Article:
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Get Freelancing (Small)

Updated: Oct 16, 2020

I know, I know - it's easy for me to say 'just go out there and make some money!' to you and you don't even know where to start looking for such things. So here is a small list that can give you that kick in the arse you've been looking for.


These will be websites and apps such as Upwork, People Per Hour, Fiverr and similar. My opinion on these is incredibly conflicting, so bear with me during my bipolar recollection.

Over the years I've had over 50 different clients through these websites and I started as early as 2012 whilst I was still a student in Slovenia - back then I couldn't even get paid properly and all the funds had to go straight to Paypal instead. Fun times (not).

Personally, I found it pretty easy to find small gigs on these websites. But there is a couple of tricks I learnt over the years that made it easier to get gigs:

1) Fill out the entire profile. Yes, I know it's annoying and you have to do this on EVERY website, but it's worth investing the money. Putting in your portfolio images and describing them will make it so much easier when you're applying as you won't have to attach a PDF or go search for applicable pictures - you can just say 'if you're interested, have a look at my profile!'.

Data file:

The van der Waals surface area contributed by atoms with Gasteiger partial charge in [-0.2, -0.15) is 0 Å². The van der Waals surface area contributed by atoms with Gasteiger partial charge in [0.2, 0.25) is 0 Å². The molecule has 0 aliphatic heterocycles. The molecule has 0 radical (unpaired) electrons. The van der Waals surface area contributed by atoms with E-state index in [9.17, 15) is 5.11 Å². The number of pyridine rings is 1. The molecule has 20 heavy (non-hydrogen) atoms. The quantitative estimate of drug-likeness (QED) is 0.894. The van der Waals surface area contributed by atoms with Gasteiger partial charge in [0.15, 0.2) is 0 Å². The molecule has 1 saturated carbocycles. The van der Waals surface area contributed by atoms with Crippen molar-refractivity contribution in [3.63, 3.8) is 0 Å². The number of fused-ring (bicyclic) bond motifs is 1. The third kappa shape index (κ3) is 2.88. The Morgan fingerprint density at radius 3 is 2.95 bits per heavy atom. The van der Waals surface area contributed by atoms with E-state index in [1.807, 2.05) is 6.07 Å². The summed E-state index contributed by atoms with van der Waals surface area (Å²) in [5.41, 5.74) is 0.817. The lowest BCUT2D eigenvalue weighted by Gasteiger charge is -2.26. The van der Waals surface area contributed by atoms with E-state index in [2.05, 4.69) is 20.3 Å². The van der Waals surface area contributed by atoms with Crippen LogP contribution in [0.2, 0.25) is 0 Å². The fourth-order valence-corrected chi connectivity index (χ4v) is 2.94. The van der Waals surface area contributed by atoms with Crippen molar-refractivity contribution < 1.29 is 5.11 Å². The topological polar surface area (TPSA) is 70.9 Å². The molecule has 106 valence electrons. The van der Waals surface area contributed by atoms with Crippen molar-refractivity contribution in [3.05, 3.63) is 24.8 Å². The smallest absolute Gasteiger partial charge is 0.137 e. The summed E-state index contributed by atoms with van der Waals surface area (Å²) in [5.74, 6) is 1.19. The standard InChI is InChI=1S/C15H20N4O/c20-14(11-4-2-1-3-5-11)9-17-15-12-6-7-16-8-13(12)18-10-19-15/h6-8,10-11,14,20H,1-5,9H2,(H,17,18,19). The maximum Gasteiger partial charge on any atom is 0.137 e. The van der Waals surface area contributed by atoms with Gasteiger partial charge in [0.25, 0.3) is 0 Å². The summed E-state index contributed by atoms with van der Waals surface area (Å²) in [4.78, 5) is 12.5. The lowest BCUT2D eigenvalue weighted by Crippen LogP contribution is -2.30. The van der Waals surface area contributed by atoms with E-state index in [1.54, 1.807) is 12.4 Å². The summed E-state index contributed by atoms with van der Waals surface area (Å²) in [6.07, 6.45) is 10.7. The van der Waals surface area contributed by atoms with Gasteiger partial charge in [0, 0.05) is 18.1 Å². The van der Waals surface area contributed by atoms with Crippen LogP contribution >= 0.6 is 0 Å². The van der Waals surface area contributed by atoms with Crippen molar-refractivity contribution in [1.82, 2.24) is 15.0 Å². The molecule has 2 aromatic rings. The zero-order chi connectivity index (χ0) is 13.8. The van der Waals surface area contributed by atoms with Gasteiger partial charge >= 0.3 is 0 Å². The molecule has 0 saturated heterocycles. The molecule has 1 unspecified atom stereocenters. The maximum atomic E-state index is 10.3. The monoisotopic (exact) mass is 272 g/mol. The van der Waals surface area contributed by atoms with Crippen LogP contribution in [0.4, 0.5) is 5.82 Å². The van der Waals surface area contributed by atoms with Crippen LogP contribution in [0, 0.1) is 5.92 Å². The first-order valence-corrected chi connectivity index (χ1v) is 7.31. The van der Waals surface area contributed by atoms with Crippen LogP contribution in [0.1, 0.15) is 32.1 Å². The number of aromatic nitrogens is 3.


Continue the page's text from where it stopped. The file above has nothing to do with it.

This way, the potential client will click on your profile to see your portfolio, but ends up seeing your other jobs, reviews and even a headshot - this way you become more of a person they can relate to as opposed some random name in a message that sent a PDF.

2) Keep your cover letters short. It should only include the following: a greeting, a couple of sentences on who you are, a description of how you think you'd solve their problem / tackle their project and then a short list (bullet points) of your skills plus a 'please have a look at my profile for my portfolio of work'. Kind regards, boom. The thing is, nobody reads these things properly anyway. So most people will be captivated by something that involves them (I know, we're a narcissistic race) and spend longer on that message.

3) Don't apply for EVERYTHING. Firstly, you're just wasting time. Secondly, some of these (such as Upwork) put the info on how often you're awarded jobs (in percentage) on your profile which can be damaging. Really have a think if this is something you can really do, if it's worth the money and the time as well as how clear the brief is.

4) Do NOT underprice yourself. Repeat after me: ONLY I CAN PUT A PRICE ON MY OWN WORK. Now, if someone decides you're too expensive, that's fair enough to them (and trust me, you will get a lot of these and you just need to shrug them off). Refrain from looking at other freelancer's fees as they will vary from anything like 2 USD a day to 2,000 USD a day. It depends largely on the freelancers location (everybody's gotta pay rent, right) and years of experience.
When you're applying, be honest about what you expect the cost of your service for that project would be. This way, you weed out immediately people who don't have an appropriate budget. In addition to this, if you underprice yourself, you'll be raging everytime they want to 'amend' things. So make sure you account for those little bits of time as well.